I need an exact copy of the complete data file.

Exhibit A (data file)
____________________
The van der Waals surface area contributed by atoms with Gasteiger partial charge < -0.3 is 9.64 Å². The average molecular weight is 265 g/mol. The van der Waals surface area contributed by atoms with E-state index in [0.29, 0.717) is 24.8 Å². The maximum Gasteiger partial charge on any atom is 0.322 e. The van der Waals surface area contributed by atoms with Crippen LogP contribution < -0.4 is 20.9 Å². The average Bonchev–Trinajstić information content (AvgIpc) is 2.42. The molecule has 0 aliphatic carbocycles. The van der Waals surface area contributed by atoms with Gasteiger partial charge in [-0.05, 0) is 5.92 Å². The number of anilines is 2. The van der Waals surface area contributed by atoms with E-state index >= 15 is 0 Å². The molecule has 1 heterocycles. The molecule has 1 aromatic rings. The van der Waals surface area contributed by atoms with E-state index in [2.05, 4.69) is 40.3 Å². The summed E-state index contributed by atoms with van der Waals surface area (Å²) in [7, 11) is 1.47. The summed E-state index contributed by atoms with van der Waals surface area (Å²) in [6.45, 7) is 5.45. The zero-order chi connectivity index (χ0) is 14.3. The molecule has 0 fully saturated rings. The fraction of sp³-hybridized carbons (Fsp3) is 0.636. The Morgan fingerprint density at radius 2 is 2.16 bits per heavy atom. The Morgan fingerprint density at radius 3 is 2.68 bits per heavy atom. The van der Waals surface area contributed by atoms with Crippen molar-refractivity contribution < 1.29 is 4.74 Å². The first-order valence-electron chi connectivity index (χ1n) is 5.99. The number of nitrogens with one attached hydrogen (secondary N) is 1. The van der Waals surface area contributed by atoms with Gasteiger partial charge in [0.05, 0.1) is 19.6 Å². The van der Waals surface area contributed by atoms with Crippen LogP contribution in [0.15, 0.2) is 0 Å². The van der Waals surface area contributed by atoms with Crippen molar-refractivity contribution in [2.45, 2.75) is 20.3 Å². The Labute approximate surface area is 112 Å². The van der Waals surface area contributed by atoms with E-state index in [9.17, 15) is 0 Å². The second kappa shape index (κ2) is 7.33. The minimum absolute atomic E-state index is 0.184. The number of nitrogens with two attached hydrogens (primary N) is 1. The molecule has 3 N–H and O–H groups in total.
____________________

The van der Waals surface area contributed by atoms with Gasteiger partial charge < -0.3 is 9.64 Å². The average molecular weight is 265 g/mol. The van der Waals surface area contributed by atoms with E-state index in [0.29, 0.717) is 24.8 Å². The maximum Gasteiger partial charge on any atom is 0.322 e. The van der Waals surface area contributed by atoms with Crippen LogP contribution < -0.4 is 20.9 Å². The average Bonchev–Trinajstić information content (AvgIpc) is 2.42. The molecule has 0 aliphatic carbocycles. The van der Waals surface area contributed by atoms with Gasteiger partial charge in [-0.05, 0) is 5.92 Å². The number of anilines is 2. The van der Waals surface area contributed by atoms with E-state index >= 15 is 0 Å². The molecule has 1 heterocycles. The molecule has 1 aromatic rings. The van der Waals surface area contributed by atoms with E-state index in [2.05, 4.69) is 40.3 Å². The summed E-state index contributed by atoms with van der Waals surface area (Å²) in [7, 11) is 1.47. The summed E-state index contributed by atoms with van der Waals surface area (Å²) in [6.45, 7) is 5.45. The zero-order chi connectivity index (χ0) is 14.3. The molecule has 0 fully saturated rings. The fraction of sp³-hybridized carbons (Fsp3) is 0.636. The Morgan fingerprint density at radius 2 is 2.16 bits per heavy atom. The Morgan fingerprint density at radius 3 is 2.68 bits per heavy atom. The van der Waals surface area contributed by atoms with Crippen molar-refractivity contribution < 1.29 is 4.74 Å². The first-order valence-electron chi connectivity index (χ1n) is 5.99. The number of nitrogens with one attached hydrogen (secondary N) is 1. The van der Waals surface area contributed by atoms with Gasteiger partial charge in [0.05, 0.1) is 19.6 Å². The van der Waals surface area contributed by atoms with Crippen LogP contribution in [0.15, 0.2) is 0 Å². The van der Waals surface area contributed by atoms with Crippen molar-refractivity contribution in [2.45, 2.75) is 20.3 Å². The Labute approximate surface area is 112 Å². The van der Waals surface area contributed by atoms with E-state index in [9.17, 15) is 0 Å². The second kappa shape index (κ2) is 7.33. The minimum absolute atomic E-state index is 0.184. The number of nitrogens with two attached hydrogens (primary N) is 1. The molecule has 3 N–H and O–H groups in total.